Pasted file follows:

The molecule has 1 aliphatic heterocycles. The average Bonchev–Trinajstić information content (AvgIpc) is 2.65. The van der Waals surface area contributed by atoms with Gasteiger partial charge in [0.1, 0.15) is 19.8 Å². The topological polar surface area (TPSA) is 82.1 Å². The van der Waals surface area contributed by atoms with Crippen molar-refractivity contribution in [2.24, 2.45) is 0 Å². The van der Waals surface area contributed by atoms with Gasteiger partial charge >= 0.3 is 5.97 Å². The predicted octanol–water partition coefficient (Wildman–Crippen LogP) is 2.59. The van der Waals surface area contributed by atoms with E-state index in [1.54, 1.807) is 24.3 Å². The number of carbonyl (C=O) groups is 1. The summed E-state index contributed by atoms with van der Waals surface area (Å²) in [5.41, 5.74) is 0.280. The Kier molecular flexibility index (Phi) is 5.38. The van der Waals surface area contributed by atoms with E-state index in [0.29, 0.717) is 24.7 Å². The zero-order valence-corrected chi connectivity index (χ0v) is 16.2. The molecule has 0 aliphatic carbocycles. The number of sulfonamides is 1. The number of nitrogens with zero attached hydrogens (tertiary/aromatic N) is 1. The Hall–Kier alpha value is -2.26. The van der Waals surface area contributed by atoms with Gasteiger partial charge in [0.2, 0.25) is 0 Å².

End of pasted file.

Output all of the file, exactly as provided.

The molecule has 1 aliphatic heterocycles. The average Bonchev–Trinajstić information content (AvgIpc) is 2.65. The van der Waals surface area contributed by atoms with Gasteiger partial charge in [0.1, 0.15) is 19.8 Å². The topological polar surface area (TPSA) is 82.1 Å². The van der Waals surface area contributed by atoms with Crippen molar-refractivity contribution in [2.24, 2.45) is 0 Å². The van der Waals surface area contributed by atoms with Gasteiger partial charge >= 0.3 is 5.97 Å². The predicted octanol–water partition coefficient (Wildman–Crippen LogP) is 2.59. The van der Waals surface area contributed by atoms with E-state index in [1.54, 1.807) is 24.3 Å². The number of carbonyl (C=O) groups is 1. The summed E-state index contributed by atoms with van der Waals surface area (Å²) in [5.41, 5.74) is 0.280. The Kier molecular flexibility index (Phi) is 5.38. The van der Waals surface area contributed by atoms with E-state index in [0.29, 0.717) is 24.7 Å². The zero-order valence-corrected chi connectivity index (χ0v) is 16.2. The molecule has 0 aliphatic carbocycles. The number of sulfonamides is 1. The number of nitrogens with zero attached hydrogens (tertiary/aromatic N) is 1. The Hall–Kier alpha value is -2.26. The van der Waals surface area contributed by atoms with Gasteiger partial charge in [0.2, 0.25) is 0 Å².